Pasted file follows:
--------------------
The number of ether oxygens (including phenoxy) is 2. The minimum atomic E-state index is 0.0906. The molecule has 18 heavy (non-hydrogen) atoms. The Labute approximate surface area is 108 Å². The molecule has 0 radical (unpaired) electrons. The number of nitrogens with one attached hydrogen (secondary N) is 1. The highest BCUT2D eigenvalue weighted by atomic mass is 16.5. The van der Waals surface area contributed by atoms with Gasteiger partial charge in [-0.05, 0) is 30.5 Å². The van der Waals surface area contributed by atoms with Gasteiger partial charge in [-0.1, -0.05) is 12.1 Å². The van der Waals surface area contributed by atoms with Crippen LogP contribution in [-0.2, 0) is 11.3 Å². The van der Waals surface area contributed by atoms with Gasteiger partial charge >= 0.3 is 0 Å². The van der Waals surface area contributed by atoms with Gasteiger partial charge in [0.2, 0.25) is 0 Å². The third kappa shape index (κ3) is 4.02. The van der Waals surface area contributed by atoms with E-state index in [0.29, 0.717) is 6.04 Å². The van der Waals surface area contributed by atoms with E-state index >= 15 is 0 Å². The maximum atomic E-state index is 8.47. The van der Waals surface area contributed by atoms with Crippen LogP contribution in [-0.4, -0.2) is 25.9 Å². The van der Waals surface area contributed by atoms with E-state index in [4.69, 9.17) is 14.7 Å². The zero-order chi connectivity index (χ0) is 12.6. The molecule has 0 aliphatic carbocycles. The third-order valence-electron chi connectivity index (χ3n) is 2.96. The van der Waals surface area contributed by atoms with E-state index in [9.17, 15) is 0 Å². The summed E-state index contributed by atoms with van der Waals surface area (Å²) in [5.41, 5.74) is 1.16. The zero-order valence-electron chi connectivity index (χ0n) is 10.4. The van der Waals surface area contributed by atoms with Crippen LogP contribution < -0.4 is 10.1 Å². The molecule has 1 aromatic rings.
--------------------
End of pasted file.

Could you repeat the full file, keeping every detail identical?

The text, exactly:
The number of ether oxygens (including phenoxy) is 2. The minimum atomic E-state index is 0.0906. The molecule has 18 heavy (non-hydrogen) atoms. The Labute approximate surface area is 108 Å². The molecule has 0 radical (unpaired) electrons. The number of nitrogens with one attached hydrogen (secondary N) is 1. The highest BCUT2D eigenvalue weighted by atomic mass is 16.5. The van der Waals surface area contributed by atoms with Gasteiger partial charge in [-0.05, 0) is 30.5 Å². The van der Waals surface area contributed by atoms with Gasteiger partial charge in [-0.1, -0.05) is 12.1 Å². The van der Waals surface area contributed by atoms with Crippen LogP contribution in [-0.2, 0) is 11.3 Å². The van der Waals surface area contributed by atoms with Gasteiger partial charge >= 0.3 is 0 Å². The van der Waals surface area contributed by atoms with Gasteiger partial charge in [0.2, 0.25) is 0 Å². The third kappa shape index (κ3) is 4.02. The van der Waals surface area contributed by atoms with E-state index in [0.29, 0.717) is 6.04 Å². The van der Waals surface area contributed by atoms with E-state index >= 15 is 0 Å². The maximum atomic E-state index is 8.47. The van der Waals surface area contributed by atoms with Crippen LogP contribution in [-0.4, -0.2) is 25.9 Å². The van der Waals surface area contributed by atoms with E-state index in [4.69, 9.17) is 14.7 Å². The zero-order chi connectivity index (χ0) is 12.6. The molecule has 0 aliphatic carbocycles. The third-order valence-electron chi connectivity index (χ3n) is 2.96. The van der Waals surface area contributed by atoms with E-state index in [9.17, 15) is 0 Å². The summed E-state index contributed by atoms with van der Waals surface area (Å²) in [5.41, 5.74) is 1.16. The zero-order valence-electron chi connectivity index (χ0n) is 10.4. The van der Waals surface area contributed by atoms with Crippen LogP contribution < -0.4 is 10.1 Å². The molecule has 1 aromatic rings.